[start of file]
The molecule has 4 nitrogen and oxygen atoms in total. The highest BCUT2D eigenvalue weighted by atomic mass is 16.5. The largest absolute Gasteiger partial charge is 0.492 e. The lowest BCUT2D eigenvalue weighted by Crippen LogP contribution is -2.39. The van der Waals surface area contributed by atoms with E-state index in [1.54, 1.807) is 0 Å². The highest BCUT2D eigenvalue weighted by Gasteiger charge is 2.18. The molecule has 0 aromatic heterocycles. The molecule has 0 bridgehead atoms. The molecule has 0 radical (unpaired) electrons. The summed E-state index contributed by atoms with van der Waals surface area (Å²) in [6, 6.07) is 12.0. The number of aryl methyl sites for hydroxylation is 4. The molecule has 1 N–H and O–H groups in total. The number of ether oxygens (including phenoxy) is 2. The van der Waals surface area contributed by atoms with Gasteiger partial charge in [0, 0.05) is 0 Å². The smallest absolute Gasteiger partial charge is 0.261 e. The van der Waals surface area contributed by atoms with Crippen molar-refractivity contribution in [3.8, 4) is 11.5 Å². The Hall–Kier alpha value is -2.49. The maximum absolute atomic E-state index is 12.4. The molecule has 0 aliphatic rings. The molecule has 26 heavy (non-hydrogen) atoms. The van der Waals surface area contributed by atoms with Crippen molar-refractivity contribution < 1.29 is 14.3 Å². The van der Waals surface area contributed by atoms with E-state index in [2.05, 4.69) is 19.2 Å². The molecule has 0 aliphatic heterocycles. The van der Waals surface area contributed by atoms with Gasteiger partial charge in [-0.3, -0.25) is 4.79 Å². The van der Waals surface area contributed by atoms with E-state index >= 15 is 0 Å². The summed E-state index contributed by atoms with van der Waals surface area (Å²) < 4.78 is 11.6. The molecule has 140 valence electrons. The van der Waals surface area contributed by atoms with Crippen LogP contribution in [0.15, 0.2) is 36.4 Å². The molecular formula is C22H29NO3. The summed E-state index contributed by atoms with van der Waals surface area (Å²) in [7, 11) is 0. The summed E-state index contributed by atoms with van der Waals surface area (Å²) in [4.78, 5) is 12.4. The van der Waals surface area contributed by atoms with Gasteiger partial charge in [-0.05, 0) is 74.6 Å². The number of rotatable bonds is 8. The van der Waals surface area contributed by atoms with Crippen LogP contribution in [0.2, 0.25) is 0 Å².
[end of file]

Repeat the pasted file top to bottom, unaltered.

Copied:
The molecule has 4 nitrogen and oxygen atoms in total. The highest BCUT2D eigenvalue weighted by atomic mass is 16.5. The largest absolute Gasteiger partial charge is 0.492 e. The lowest BCUT2D eigenvalue weighted by Crippen LogP contribution is -2.39. The van der Waals surface area contributed by atoms with E-state index in [1.54, 1.807) is 0 Å². The highest BCUT2D eigenvalue weighted by Gasteiger charge is 2.18. The molecule has 0 aromatic heterocycles. The molecule has 0 bridgehead atoms. The molecule has 0 radical (unpaired) electrons. The summed E-state index contributed by atoms with van der Waals surface area (Å²) in [6, 6.07) is 12.0. The number of aryl methyl sites for hydroxylation is 4. The molecule has 1 N–H and O–H groups in total. The number of ether oxygens (including phenoxy) is 2. The van der Waals surface area contributed by atoms with Gasteiger partial charge in [0, 0.05) is 0 Å². The smallest absolute Gasteiger partial charge is 0.261 e. The van der Waals surface area contributed by atoms with Crippen molar-refractivity contribution in [3.8, 4) is 11.5 Å². The Hall–Kier alpha value is -2.49. The maximum absolute atomic E-state index is 12.4. The molecule has 0 aliphatic rings. The molecule has 26 heavy (non-hydrogen) atoms. The van der Waals surface area contributed by atoms with Crippen molar-refractivity contribution < 1.29 is 14.3 Å². The van der Waals surface area contributed by atoms with E-state index in [2.05, 4.69) is 19.2 Å². The molecule has 0 aliphatic heterocycles. The van der Waals surface area contributed by atoms with Gasteiger partial charge in [-0.3, -0.25) is 4.79 Å². The van der Waals surface area contributed by atoms with E-state index >= 15 is 0 Å². The summed E-state index contributed by atoms with van der Waals surface area (Å²) < 4.78 is 11.6. The molecule has 140 valence electrons. The van der Waals surface area contributed by atoms with Crippen LogP contribution in [0.15, 0.2) is 36.4 Å². The molecular formula is C22H29NO3. The summed E-state index contributed by atoms with van der Waals surface area (Å²) in [7, 11) is 0. The summed E-state index contributed by atoms with van der Waals surface area (Å²) in [4.78, 5) is 12.4. The van der Waals surface area contributed by atoms with Gasteiger partial charge in [-0.05, 0) is 74.6 Å². The number of rotatable bonds is 8. The van der Waals surface area contributed by atoms with Crippen LogP contribution in [0.2, 0.25) is 0 Å².